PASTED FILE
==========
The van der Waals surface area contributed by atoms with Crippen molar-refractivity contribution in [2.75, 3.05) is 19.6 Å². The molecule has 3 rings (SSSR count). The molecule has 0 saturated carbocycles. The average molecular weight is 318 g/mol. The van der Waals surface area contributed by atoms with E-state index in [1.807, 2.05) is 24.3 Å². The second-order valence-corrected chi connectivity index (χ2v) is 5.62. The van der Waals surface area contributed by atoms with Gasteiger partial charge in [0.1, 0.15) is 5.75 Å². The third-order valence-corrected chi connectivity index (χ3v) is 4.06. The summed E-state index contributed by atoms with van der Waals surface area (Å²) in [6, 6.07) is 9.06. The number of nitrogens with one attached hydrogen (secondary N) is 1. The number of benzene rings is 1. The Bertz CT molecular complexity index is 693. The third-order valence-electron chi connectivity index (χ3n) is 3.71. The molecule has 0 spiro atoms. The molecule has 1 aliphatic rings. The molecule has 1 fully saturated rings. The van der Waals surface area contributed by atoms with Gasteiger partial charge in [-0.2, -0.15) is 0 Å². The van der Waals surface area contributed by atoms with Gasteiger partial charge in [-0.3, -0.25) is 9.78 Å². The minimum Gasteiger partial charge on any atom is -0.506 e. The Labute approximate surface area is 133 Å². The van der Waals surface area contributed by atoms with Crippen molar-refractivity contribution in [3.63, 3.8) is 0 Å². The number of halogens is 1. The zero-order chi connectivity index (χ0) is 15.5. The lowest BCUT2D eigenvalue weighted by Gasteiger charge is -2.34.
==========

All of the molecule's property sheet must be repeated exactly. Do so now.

The van der Waals surface area contributed by atoms with Crippen molar-refractivity contribution in [2.75, 3.05) is 19.6 Å². The molecule has 3 rings (SSSR count). The molecule has 0 saturated carbocycles. The average molecular weight is 318 g/mol. The van der Waals surface area contributed by atoms with E-state index in [1.807, 2.05) is 24.3 Å². The second-order valence-corrected chi connectivity index (χ2v) is 5.62. The van der Waals surface area contributed by atoms with Gasteiger partial charge in [0.1, 0.15) is 5.75 Å². The third-order valence-corrected chi connectivity index (χ3v) is 4.06. The summed E-state index contributed by atoms with van der Waals surface area (Å²) in [6, 6.07) is 9.06. The number of nitrogens with one attached hydrogen (secondary N) is 1. The number of benzene rings is 1. The Bertz CT molecular complexity index is 693. The third-order valence-electron chi connectivity index (χ3n) is 3.71. The molecule has 0 spiro atoms. The molecule has 1 aliphatic rings. The molecule has 1 fully saturated rings. The van der Waals surface area contributed by atoms with Gasteiger partial charge in [-0.2, -0.15) is 0 Å². The van der Waals surface area contributed by atoms with Gasteiger partial charge in [-0.3, -0.25) is 9.78 Å². The minimum Gasteiger partial charge on any atom is -0.506 e. The Labute approximate surface area is 133 Å². The van der Waals surface area contributed by atoms with Crippen molar-refractivity contribution in [3.63, 3.8) is 0 Å². The number of halogens is 1. The zero-order chi connectivity index (χ0) is 15.5. The lowest BCUT2D eigenvalue weighted by Gasteiger charge is -2.34.